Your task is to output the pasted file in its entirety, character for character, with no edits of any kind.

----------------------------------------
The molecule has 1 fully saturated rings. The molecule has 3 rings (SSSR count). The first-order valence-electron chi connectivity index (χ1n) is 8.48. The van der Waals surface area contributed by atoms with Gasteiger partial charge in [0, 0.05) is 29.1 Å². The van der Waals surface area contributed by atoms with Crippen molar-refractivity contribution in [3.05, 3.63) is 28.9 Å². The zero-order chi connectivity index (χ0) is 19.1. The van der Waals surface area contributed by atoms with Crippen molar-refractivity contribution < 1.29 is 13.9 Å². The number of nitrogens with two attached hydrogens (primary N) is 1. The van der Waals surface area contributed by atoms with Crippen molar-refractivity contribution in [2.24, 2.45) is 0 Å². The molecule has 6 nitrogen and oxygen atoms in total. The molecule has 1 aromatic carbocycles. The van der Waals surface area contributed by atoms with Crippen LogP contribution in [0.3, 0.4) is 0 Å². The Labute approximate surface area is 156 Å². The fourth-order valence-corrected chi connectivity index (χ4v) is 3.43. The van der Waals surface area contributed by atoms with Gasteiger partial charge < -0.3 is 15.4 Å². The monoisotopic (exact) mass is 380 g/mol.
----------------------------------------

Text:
The molecule has 1 fully saturated rings. The molecule has 3 rings (SSSR count). The first-order valence-electron chi connectivity index (χ1n) is 8.48. The van der Waals surface area contributed by atoms with Gasteiger partial charge in [0, 0.05) is 29.1 Å². The van der Waals surface area contributed by atoms with Crippen molar-refractivity contribution in [3.05, 3.63) is 28.9 Å². The zero-order chi connectivity index (χ0) is 19.1. The van der Waals surface area contributed by atoms with Crippen molar-refractivity contribution < 1.29 is 13.9 Å². The number of nitrogens with two attached hydrogens (primary N) is 1. The van der Waals surface area contributed by atoms with Crippen molar-refractivity contribution in [2.24, 2.45) is 0 Å². The molecule has 6 nitrogen and oxygen atoms in total. The molecule has 1 aromatic carbocycles. The van der Waals surface area contributed by atoms with Crippen LogP contribution in [0.3, 0.4) is 0 Å². The Labute approximate surface area is 156 Å². The fourth-order valence-corrected chi connectivity index (χ4v) is 3.43. The van der Waals surface area contributed by atoms with Gasteiger partial charge < -0.3 is 15.4 Å². The monoisotopic (exact) mass is 380 g/mol.